Torus Palatinus is a bony protrusion occurring on the palate. Although palatal tori are present on the midline of hard palate in mouth, they are usually less than 2 cm— though the size may change over time. Palatal tori are usually more common than torus mandibularis.
Torus Palatinus is the name that identifies exostoses developing in hard palate along midline of the palatine sature. Torus Palatinus is completely benign meaning it is just harmless bony growth.
The growth of Torus Palatinus is very slow and is often considered to be a normal anatomical feature. Although it is not a pathological condition, when the growths are noticed, attention may be needed regarding their management. At times, surgical removal may be needed if the patients persistently traumatize the area during speech or mastication, or if there is need for rehabilitating upper arcade using dentures.
When a growth manifests on roof of mouth, it is often referred to as palatal or maxillary torus, and it may interfere with partial or full dentures. At times, when a patient requires prosthesis, it may compel a dental surgeon to remove the tori and do away with undercuts that are making denture construction to be difficult.
Oral exostoses such as torus maxillaries or Torus Palatinus is not a sign of disease but when they become too large, there may be problems in wearing and constructing dentures. These exostoses are mainly made up of mature dense cancellous bone or meshwork of spongy tissue of variable thickness. Although babies and infants can have maxillary torus at birth, in most cases, the palatal tori will appear at age of 6 to 12 months.
While these bony growths are common among older patients, the young patients like babies and children can still develop them because of rare genetic growths of upper palate. They may also develop the growth because of cleft palate.
Causes of torus palatinus
Palatal tori or Torus Palatinus are bony growths that emerge on the hard palate and they tend to increase in size as one ages or due to hereditary factors. Although the cause of torus palatinus hasn’t yet been established, scientists believe they are due to genetic influences.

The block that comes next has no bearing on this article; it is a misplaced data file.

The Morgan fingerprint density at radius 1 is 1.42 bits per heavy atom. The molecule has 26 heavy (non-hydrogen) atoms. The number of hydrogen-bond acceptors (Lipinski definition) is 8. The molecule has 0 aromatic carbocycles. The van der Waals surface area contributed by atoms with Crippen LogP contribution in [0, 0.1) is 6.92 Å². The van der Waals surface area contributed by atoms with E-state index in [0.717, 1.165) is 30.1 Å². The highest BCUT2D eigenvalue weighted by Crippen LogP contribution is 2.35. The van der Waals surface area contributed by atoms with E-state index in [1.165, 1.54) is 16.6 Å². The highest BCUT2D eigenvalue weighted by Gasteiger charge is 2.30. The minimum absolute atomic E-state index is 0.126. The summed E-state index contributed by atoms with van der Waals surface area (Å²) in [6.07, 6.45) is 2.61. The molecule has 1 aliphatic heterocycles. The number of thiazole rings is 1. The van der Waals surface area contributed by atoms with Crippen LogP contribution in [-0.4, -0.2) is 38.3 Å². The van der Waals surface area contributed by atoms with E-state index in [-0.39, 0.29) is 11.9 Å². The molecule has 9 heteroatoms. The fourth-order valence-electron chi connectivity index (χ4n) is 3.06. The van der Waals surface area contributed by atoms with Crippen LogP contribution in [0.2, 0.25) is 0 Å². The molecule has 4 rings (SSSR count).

Palatal tori aren’t bone structures but bony growths that occur inside of the palate. Sometimes, ulcers can form on area of tori growth due to repeated trauma. Tori may also create complex issues in the fabrication of dentures. When removal is needed, a surgery may be performed to reduce the bony growth.
Symptoms of torus palatines
One potential problem with Torus Palatinus is that a person can injure the tissue around and it is harder for an individual to get dentures when needed. Torus Palatinus may also make it difficult for one to eat and drink, and this is the main symptom. At times, Torus Palatinus may combine and form a growth that resembles a tumor, but in most cases, it is usually a benign growth.
Unless the growth is so large that it prevents proper oral hygiene, it may not cause discoloring of teeth. A palatal torus that is large may prevent an individual from brushing their teeth, and this is an indication that a surgery is needed to reduce or correct the torus.
Removal of torus palatinus
When you have torus palatinus, there may be no need to remove them especially if they are not causing problems. Unless they are quite big or they are interfering with dentures and other prosthesis, you can leave them alone. However, these bony growths can hinder placements of prostheses, and at times, an infection may spread to palate or the bone.
Most people don’t need to remove them. And, when removal is necessary, it requires a surgery procedure by maxillofacial surgeon. A Maxillary Tori reduction surgery helps reduce the size of the growth. Surgical anesthesia is required during the procedure. A surgical removal entails a midpalatal cut as well as a reflection of soft tissue.
A staining may be needed on the palatal torus to make it easily visible in time of surgery. A majority of patients will do well following removal of the excess bony growth. They also do well with immediate dentures. After surgery, some complications may occur which include infections, bleeding, adverse reactions to anesthetic substances, swelling, and poor healing.
It may take about three to four weeks for the wound and tissue to recover. Many people do not know if they have this growth until they are told by dentists during a clinical or dental examination. When there is a new growth or an existing one it is growing fast, you should make an appointment to see a dentist. Whenever you have something, which resembles or looks like a growth of any kind, see a doctor immediately to rule out the possibility of it being oral cancer.
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